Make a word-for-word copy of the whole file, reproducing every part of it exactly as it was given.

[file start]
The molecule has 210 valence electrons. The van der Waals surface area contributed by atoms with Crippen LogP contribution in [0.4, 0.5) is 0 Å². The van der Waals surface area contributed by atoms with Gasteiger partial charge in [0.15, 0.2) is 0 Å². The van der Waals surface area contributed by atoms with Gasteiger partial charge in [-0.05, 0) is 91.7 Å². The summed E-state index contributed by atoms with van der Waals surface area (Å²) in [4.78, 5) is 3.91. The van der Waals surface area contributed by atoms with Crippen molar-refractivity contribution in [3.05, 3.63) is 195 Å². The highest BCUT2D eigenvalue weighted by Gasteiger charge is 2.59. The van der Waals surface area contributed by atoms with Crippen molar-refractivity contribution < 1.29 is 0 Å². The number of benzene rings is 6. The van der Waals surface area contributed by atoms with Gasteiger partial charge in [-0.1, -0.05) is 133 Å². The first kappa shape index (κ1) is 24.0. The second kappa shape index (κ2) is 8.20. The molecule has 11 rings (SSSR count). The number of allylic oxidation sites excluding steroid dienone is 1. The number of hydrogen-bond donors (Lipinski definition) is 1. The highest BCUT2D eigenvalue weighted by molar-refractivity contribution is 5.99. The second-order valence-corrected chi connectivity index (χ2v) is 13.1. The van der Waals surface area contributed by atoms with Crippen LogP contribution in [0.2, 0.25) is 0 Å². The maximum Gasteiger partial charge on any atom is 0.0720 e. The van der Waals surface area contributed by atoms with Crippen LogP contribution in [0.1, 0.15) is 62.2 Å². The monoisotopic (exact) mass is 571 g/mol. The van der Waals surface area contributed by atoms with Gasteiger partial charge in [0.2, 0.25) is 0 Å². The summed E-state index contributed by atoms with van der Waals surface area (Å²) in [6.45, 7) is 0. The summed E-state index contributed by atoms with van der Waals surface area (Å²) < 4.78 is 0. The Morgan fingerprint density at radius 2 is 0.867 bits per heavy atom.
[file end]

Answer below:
The molecule has 210 valence electrons. The van der Waals surface area contributed by atoms with Crippen LogP contribution in [0.4, 0.5) is 0 Å². The van der Waals surface area contributed by atoms with Gasteiger partial charge in [0.15, 0.2) is 0 Å². The van der Waals surface area contributed by atoms with Gasteiger partial charge in [-0.05, 0) is 91.7 Å². The summed E-state index contributed by atoms with van der Waals surface area (Å²) in [4.78, 5) is 3.91. The van der Waals surface area contributed by atoms with Crippen molar-refractivity contribution in [3.05, 3.63) is 195 Å². The highest BCUT2D eigenvalue weighted by Gasteiger charge is 2.59. The van der Waals surface area contributed by atoms with Crippen molar-refractivity contribution < 1.29 is 0 Å². The number of benzene rings is 6. The van der Waals surface area contributed by atoms with Gasteiger partial charge in [-0.1, -0.05) is 133 Å². The first kappa shape index (κ1) is 24.0. The second kappa shape index (κ2) is 8.20. The molecule has 11 rings (SSSR count). The number of allylic oxidation sites excluding steroid dienone is 1. The number of hydrogen-bond donors (Lipinski definition) is 1. The highest BCUT2D eigenvalue weighted by molar-refractivity contribution is 5.99. The second-order valence-corrected chi connectivity index (χ2v) is 13.1. The van der Waals surface area contributed by atoms with Crippen LogP contribution in [0.2, 0.25) is 0 Å². The maximum Gasteiger partial charge on any atom is 0.0720 e. The van der Waals surface area contributed by atoms with Crippen LogP contribution in [0.1, 0.15) is 62.2 Å². The monoisotopic (exact) mass is 571 g/mol. The van der Waals surface area contributed by atoms with Gasteiger partial charge in [0.2, 0.25) is 0 Å². The summed E-state index contributed by atoms with van der Waals surface area (Å²) in [6.45, 7) is 0. The summed E-state index contributed by atoms with van der Waals surface area (Å²) < 4.78 is 0. The Morgan fingerprint density at radius 2 is 0.867 bits per heavy atom.